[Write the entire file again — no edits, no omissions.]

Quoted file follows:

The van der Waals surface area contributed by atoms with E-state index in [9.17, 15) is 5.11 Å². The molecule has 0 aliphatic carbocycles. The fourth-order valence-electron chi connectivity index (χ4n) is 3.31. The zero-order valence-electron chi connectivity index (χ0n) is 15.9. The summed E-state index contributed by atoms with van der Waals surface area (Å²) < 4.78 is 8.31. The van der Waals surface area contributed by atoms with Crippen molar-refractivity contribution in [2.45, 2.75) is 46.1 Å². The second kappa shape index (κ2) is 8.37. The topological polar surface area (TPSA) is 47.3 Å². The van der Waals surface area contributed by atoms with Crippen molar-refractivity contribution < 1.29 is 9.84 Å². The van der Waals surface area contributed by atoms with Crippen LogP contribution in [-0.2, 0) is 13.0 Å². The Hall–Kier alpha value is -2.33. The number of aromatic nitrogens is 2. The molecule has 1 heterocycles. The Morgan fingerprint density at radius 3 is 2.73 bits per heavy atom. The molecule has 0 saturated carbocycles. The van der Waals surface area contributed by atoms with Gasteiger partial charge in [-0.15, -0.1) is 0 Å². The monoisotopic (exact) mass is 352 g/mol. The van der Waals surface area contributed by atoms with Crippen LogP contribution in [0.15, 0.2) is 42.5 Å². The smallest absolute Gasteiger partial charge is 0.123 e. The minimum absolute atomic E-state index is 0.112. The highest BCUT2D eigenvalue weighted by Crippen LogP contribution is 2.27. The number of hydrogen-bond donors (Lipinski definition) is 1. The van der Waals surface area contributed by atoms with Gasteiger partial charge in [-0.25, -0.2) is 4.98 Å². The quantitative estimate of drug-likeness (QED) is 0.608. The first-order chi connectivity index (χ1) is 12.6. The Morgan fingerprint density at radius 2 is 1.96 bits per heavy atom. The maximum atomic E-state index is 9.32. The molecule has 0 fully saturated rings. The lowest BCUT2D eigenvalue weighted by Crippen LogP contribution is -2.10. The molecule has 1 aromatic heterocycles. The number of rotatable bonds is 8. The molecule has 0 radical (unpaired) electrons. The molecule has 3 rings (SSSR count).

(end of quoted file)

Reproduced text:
The van der Waals surface area contributed by atoms with E-state index in [9.17, 15) is 5.11 Å². The molecule has 0 aliphatic carbocycles. The fourth-order valence-electron chi connectivity index (χ4n) is 3.31. The zero-order valence-electron chi connectivity index (χ0n) is 15.9. The summed E-state index contributed by atoms with van der Waals surface area (Å²) < 4.78 is 8.31. The van der Waals surface area contributed by atoms with Crippen molar-refractivity contribution in [2.45, 2.75) is 46.1 Å². The second kappa shape index (κ2) is 8.37. The topological polar surface area (TPSA) is 47.3 Å². The van der Waals surface area contributed by atoms with Crippen molar-refractivity contribution < 1.29 is 9.84 Å². The van der Waals surface area contributed by atoms with Crippen LogP contribution in [-0.2, 0) is 13.0 Å². The Hall–Kier alpha value is -2.33. The number of aromatic nitrogens is 2. The molecule has 1 heterocycles. The Morgan fingerprint density at radius 3 is 2.73 bits per heavy atom. The molecule has 0 saturated carbocycles. The van der Waals surface area contributed by atoms with Gasteiger partial charge in [-0.15, -0.1) is 0 Å². The monoisotopic (exact) mass is 352 g/mol. The van der Waals surface area contributed by atoms with Crippen LogP contribution in [0.15, 0.2) is 42.5 Å². The smallest absolute Gasteiger partial charge is 0.123 e. The minimum absolute atomic E-state index is 0.112. The highest BCUT2D eigenvalue weighted by Crippen LogP contribution is 2.27. The number of hydrogen-bond donors (Lipinski definition) is 1. The van der Waals surface area contributed by atoms with Gasteiger partial charge in [-0.25, -0.2) is 4.98 Å². The quantitative estimate of drug-likeness (QED) is 0.608. The first-order chi connectivity index (χ1) is 12.6. The Morgan fingerprint density at radius 2 is 1.96 bits per heavy atom. The maximum atomic E-state index is 9.32. The molecule has 0 fully saturated rings. The lowest BCUT2D eigenvalue weighted by Crippen LogP contribution is -2.10. The molecule has 1 aromatic heterocycles. The number of rotatable bonds is 8. The molecule has 0 radical (unpaired) electrons. The molecule has 3 rings (SSSR count).